Zamperini endured post-war problems back home, but eventually married and became a popular Christian inspirational speaker. He later lived in Hollywood, California, and passed away from pneumonia on July 2, 2014, at the age of 97.

Things You Didn’t Know Google Could Do

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Most would agree that Google is a pretty great thing. Most view it as the most powerful search engine alive. And most have no idea at some of the amazing things Google can do.

It turns out Google is much more than meets the eye. Much of it is right there in front of us beneath the virtual surface in a secret treasure trove of amazing Google tricks, features, and secrets. Here are 10 of the coolest things Google can do that you probably didn’t know about.

Google Sky – If you think Google Maps is a big deal, then try searching through outer space images of stars, planets and galaxies taken from telescopes and satellites.

Google Translations – Really, where else would you go for a quick translation? Just go to the search bar and type in “translate (word) to (language).” Done.

Fly through Google Earth – Of course someone thought of this. Visit Google Earth, press CTRL + ALT + A, and fly around Earth in your choice of simulated aircraft.

Track Packages – Just enter the tracking number of any package, with any company, and see exactly where it is. It’s that easy.

Get to Mordor – If you’re a Lord of the Rings fan, you can use Google Maps for walking directions on how to get to the infamous Mordor. Seriously.

Thumb through Classic Books – Google Book Search lets you pull up any classic book and thumb right through the pages.

Goglogo – Proving someone had way too much time on their hands, Goglogo lets you personalize the Google logo to whatever text you want.

Google Guitar – To commemorate Les Paul in 2009, Google created a homepage guitar logo. You can play it, and record it.

Bacon Number – Because it’s all about six degrees of separation. Go to the search bar and type in any name and “Bacon number” to see the degrees of separation from the famous actor.

Currency Calculator – Want to figure out how much you really just spend in a foreign pub? Just type it into the search bar for an instant currency calculator.

Inexpensive Ways to Boost Morale

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Many business owners and managers believe they know just what employees want and need. And no doubt there’s no shortage of advice online listing how to boost employee morale. But know this: There are many ways to boost internal morale that cost little, or nothing.

Many of the easiest fixes for internal morale are simply underrated and get right to the source of employee unhappiness. In fact, a [recent Accenture study] reported that 43 percent of the workforce cited “lack of recognition” as the reason for problems. Not wages. Not benefits.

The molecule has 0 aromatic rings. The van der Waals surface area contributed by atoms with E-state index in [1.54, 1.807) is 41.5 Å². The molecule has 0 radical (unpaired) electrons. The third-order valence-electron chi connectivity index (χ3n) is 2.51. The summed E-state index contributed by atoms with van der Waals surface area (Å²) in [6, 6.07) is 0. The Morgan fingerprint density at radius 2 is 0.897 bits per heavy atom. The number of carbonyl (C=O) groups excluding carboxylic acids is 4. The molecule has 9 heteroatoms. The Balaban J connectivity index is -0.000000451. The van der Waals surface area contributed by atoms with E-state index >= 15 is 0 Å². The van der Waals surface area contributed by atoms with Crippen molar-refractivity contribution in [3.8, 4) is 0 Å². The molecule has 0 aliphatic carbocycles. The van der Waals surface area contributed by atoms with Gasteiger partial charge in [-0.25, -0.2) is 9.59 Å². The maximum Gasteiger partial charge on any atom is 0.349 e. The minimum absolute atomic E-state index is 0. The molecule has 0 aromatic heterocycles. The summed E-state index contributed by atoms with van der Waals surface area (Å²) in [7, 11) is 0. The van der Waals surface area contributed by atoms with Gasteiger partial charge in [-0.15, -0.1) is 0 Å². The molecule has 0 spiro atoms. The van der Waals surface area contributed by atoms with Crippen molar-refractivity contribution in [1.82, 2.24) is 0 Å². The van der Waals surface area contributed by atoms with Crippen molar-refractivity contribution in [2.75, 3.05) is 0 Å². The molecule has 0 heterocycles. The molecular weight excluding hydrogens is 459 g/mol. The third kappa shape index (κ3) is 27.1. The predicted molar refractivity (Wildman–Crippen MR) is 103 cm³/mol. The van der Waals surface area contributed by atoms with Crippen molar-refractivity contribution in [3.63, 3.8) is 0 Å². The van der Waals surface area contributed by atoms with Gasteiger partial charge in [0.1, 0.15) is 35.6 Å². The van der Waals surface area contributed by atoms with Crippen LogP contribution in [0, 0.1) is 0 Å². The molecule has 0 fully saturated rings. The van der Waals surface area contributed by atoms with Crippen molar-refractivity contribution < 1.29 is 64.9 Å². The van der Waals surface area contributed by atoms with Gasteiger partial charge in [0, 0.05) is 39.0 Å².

Here are five inexpensive ways to make employees feel valued and recognized and boost morale.

Listen, and react, to employees. Employees will feel valued when they feel like they are being listened to. Be cognizant of the workplace environment, helping reduce stress and burnout and increasing productivity and absenteeism. Boost employee satisfaction by being aware of life-work balance.

Local loyalty program. Develop a loyalty program with other businesses around you who thrive on business from your employees. Partner on discounts, weekly specials and loyalty programs with retailers and restaurants your employees already use.

Bring in food providers. Something as small as lunch can really build morale when employees are too busy to go out and have to eat at their desk. Arrange for food trucks to come to your location, or invite local eateries to provide midday food at your office to bring convenience to your employees.

Connect with local service providers. Simply put, employees will feel valued when you help save them time and effort outside of work. Who wouldn’t want quick and easy access for dry cleaning, a car wash or even a haircut at work? Your workforce gains value by saving their time.

Have compassion for life issues. Life happens to your workforce, even during the day, and your compassion can go a long way. Employees will have far less stress knowing you have their backs. Be forgiving of hours, have schedule flexibility, and try letting employees out early on Fridays or before Holidays to help provide some balance.

Why Did They Buy?

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Business Meeting.

Why do consumers buy what they buy? It’s an age-old question that every business wishes it had the exact answers to solve.

In the simplest terms, customers buy for their own reasons. And the way people buy has changed rapidly due to online shopping, giving consumers more choices – and thus more leverage – than ever before. The advances in ecommerce have also provided invaluable amounts of data, which when analyzed provide a far better understanding of what buyers value when buying than ever before.

It’s long been understood that the buying decision is based on emotional responses based on perceived value or filling a need. Buyers have many options and there are a variety of factors that differentiate products and services, many subjective to each individual.